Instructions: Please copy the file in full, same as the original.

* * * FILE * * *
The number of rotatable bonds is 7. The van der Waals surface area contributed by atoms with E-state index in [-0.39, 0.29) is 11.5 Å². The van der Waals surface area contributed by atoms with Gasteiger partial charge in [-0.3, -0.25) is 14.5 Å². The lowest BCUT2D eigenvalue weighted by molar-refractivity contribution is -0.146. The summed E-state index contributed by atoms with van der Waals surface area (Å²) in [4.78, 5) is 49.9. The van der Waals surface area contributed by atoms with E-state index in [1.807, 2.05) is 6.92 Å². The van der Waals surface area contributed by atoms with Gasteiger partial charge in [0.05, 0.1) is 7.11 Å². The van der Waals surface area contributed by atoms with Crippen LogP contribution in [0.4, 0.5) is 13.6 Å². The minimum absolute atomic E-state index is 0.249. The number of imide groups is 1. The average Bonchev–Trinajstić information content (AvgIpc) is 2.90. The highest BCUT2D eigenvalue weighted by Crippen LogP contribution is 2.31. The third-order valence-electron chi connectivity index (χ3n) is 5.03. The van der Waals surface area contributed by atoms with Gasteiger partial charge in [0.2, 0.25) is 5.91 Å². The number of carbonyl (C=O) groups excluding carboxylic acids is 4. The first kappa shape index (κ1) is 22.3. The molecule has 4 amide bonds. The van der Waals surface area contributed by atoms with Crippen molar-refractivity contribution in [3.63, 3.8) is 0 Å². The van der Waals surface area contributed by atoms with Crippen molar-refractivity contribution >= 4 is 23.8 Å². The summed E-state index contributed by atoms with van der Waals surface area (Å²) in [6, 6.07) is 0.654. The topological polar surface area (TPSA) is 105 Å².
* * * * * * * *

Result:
The number of rotatable bonds is 7. The van der Waals surface area contributed by atoms with E-state index in [-0.39, 0.29) is 11.5 Å². The van der Waals surface area contributed by atoms with Gasteiger partial charge in [-0.3, -0.25) is 14.5 Å². The lowest BCUT2D eigenvalue weighted by molar-refractivity contribution is -0.146. The summed E-state index contributed by atoms with van der Waals surface area (Å²) in [4.78, 5) is 49.9. The van der Waals surface area contributed by atoms with E-state index in [1.807, 2.05) is 6.92 Å². The van der Waals surface area contributed by atoms with Gasteiger partial charge in [0.05, 0.1) is 7.11 Å². The van der Waals surface area contributed by atoms with Crippen LogP contribution in [0.4, 0.5) is 13.6 Å². The minimum absolute atomic E-state index is 0.249. The number of imide groups is 1. The average Bonchev–Trinajstić information content (AvgIpc) is 2.90. The highest BCUT2D eigenvalue weighted by Crippen LogP contribution is 2.31. The third-order valence-electron chi connectivity index (χ3n) is 5.03. The van der Waals surface area contributed by atoms with Gasteiger partial charge in [0.2, 0.25) is 5.91 Å². The number of carbonyl (C=O) groups excluding carboxylic acids is 4. The first kappa shape index (κ1) is 22.3. The molecule has 4 amide bonds. The van der Waals surface area contributed by atoms with Crippen molar-refractivity contribution in [3.63, 3.8) is 0 Å². The van der Waals surface area contributed by atoms with Crippen molar-refractivity contribution >= 4 is 23.8 Å². The summed E-state index contributed by atoms with van der Waals surface area (Å²) in [6, 6.07) is 0.654. The topological polar surface area (TPSA) is 105 Å².